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Bunch, Charlotte (b. 1944)  
 
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From student activist to "a key player in the movement for international human rights for women," Charlotte Bunch has devoted her entire adult life to feminist causes.

Bunch's parents were people of strong social conscience who had intended to go to China as Methodist missionaries. When the outbreak of World War II kept them in the United States, Dr. Charles Bunch chose to work in rural areas where medical services were much needed. The decision took the family to Ashe County, North Carolina, where Charlotte Bunch was born on October 13, 1944, and then to Artesia, New Mexico, where she grew up.

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Her mother, Marjorie King Bunch, was a social worker prior to the birth of her four children. Always active in civic affairs, she became president of the Artesia school board, founded New Mexico's first community mental health program, and worked to help the homeless.

Charlotte Bunch came of age as the civil rights movement was gaining momentum. In the fall of 1962 she entered Duke University, and there she "went from a shy presence at 'pray-ins' protesting segregation at the local church to a life full of movement activism." She took part in civil rights marches and also demonstrations against the war in Vietnam.

Bunch graduated magna cum laude with a degree in history and political science, and moved to Washington, D.C. to continue her efforts on behalf of racial equality. She was also working to create a national organization for the University Christian Movement, a short-lived radical Christian group of which she was the first president.

Through her involvement with Christian student groups she met Jim Weeks, a Californian with whom she carried on a long-distance courtship for several years. The two planned "to build a life together around [their] commitment to social activism" and were married in 1967.

In Washington, Bunch was first engaged in efforts to organize the black community but soon concluded that it would be more appropriate for her to work to combat racism among whites. She received a tutorialship at the Institute for Policy Studies (IPS) but was disappointed to encounter male chauvinism there. "I'd make a comment at a meeting and nobody would even acknowledge me. Then some man would say that same thing and they'd all nod and say, 'Good idea,'" she recalled. She left IPS and immersed herself in the women's liberation movement.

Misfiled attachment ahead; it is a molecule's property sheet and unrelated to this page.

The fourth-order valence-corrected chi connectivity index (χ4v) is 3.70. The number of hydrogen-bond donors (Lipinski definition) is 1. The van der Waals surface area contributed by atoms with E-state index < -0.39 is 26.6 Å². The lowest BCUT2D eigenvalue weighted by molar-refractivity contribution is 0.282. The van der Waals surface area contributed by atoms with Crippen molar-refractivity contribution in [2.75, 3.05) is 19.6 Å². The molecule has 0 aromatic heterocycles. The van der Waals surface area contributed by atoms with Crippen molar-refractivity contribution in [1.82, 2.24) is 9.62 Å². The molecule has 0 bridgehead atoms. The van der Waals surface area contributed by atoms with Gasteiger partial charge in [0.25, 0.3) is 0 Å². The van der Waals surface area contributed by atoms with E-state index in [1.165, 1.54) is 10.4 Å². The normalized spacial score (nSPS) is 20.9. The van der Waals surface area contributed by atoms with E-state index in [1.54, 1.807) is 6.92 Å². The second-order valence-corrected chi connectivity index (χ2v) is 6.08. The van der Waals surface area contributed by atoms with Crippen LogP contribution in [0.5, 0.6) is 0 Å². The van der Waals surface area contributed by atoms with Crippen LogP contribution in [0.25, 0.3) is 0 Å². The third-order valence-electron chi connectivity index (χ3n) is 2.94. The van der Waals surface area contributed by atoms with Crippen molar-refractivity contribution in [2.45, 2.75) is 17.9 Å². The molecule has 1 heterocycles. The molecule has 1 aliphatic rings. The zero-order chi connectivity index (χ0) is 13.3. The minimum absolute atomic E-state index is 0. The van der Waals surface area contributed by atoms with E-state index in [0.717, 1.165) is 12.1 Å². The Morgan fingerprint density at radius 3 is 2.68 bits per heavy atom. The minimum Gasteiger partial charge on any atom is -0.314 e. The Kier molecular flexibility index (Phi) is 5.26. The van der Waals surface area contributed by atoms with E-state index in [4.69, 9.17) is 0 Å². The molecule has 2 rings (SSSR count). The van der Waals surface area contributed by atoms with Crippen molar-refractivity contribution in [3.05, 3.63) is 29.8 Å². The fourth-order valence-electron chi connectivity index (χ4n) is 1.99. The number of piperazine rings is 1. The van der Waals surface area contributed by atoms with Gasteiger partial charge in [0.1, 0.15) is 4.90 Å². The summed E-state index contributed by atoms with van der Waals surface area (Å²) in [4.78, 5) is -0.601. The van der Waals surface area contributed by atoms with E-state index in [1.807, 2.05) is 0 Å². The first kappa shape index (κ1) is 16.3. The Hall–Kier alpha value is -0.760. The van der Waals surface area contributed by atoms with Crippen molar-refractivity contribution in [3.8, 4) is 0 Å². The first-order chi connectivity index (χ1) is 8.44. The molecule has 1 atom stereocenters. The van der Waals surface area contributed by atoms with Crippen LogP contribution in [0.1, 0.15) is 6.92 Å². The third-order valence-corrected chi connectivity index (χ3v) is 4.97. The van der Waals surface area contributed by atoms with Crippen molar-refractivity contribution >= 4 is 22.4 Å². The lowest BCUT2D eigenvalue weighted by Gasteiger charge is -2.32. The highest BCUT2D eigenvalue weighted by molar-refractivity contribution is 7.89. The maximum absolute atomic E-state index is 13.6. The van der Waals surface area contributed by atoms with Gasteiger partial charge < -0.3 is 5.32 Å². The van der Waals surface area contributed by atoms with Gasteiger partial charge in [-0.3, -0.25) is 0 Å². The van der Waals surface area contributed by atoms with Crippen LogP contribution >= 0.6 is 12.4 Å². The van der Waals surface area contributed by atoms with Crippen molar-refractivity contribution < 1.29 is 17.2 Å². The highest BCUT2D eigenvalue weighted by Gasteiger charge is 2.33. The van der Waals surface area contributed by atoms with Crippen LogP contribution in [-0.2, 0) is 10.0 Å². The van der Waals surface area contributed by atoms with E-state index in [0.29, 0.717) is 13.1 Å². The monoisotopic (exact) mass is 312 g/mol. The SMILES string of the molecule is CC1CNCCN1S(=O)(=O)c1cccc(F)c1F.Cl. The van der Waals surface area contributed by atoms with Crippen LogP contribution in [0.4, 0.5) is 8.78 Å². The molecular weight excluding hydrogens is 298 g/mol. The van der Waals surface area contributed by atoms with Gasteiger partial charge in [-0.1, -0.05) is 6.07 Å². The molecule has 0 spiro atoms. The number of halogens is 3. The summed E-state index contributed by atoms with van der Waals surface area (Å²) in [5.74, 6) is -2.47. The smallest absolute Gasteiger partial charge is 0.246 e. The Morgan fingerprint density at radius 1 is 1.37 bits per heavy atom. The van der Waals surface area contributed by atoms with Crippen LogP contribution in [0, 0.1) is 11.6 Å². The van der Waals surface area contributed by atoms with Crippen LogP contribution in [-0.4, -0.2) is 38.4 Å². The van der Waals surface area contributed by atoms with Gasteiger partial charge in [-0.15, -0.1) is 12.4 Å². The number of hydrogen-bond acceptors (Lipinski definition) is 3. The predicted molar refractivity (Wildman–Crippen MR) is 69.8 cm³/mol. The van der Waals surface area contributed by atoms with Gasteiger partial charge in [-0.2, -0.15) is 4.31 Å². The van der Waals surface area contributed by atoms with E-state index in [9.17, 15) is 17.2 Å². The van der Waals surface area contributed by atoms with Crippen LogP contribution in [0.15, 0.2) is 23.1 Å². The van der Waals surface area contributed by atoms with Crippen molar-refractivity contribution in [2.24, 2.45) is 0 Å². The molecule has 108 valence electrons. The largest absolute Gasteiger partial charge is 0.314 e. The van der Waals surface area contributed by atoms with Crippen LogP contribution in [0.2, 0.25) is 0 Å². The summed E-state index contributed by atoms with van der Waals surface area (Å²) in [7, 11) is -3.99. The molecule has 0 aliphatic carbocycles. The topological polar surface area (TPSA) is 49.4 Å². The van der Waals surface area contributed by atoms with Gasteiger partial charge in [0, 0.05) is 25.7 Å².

In 1969 Bunch moved to Cleveland, Ohio, where her husband continued his education. Although she was active in the women's movement, Bunch felt isolated there, and so when she was offered a fellowship at IPS, where the atmosphere had become more congenial to women, she returned to Washington.

Bunch calls 1970 a "year . . . of constant activity." She worked tirelessly organizing events for D.C. Women's Liberation, a group that included a number of openly lesbian members. In addition, she saw her friends Joan Biren and Sharon Deevey come out. Bunch "was gradually discovering lesbianism both politically and personally."

The following year Bunch divorced her husband and came out publicly as a lesbian. She was dismayed to discover and within the feminist movement. Since she had grown up in a liberal family in a conservative small town, she "was accustomed to being in a political minority" but had not previously felt the sting of belonging to a group that "was loathed, stigmatized, and feared for its very existence."

Seeking to establish a specifically lesbian feminism, Bunch joined with Biren, Deevey, Rita Mae Brown, Ginny Berson, and several others to form a collective called The Furies, who named themselves after the serpent-haired figures of Greek mythology to express their anger over society's pattern of male supremacy. The group produced a newspaper, also called The Furies (1972-1973), to present their views.

The Furies, of whom there were eventually twelve, lived together in two houses. The intensity of their interaction and their isolation from others led to friction, and the collective disbanded after a year.

Afterward Bunch and Nancy Myron, another of The Furies, traveled together, first to New Mexico and then to Africa, where Bunch was able to observe at first hand the different situations of women in several countries.

After returning to the United States, Bunch co-founded quest: a feminist quarterly, which became the leading theoretical journal of lesbian feminism. She and her colleagues sought not only to study questions of class, sexuality, race, and power, but also to explore effective strategies for change.

In addition to editing Quest and feminist anthologies, writing, and teaching college courses on feminist theory, Bunch was becoming involved in the cause of global women's human rights. She traveled widely, attending conferences and meeting feminists from around the world.

As a member of the board of directors of the National Gay Task Force (later renamed the National Gay and Lesbian Task Force), Bunch forged coalitions with women's organizations such as the National Organization for Women (NOW) and the National Women's Political Caucus to promote lesbian rights. She also became increasingly aware of the threat that the political right posed to progress in both gay and women's rights.

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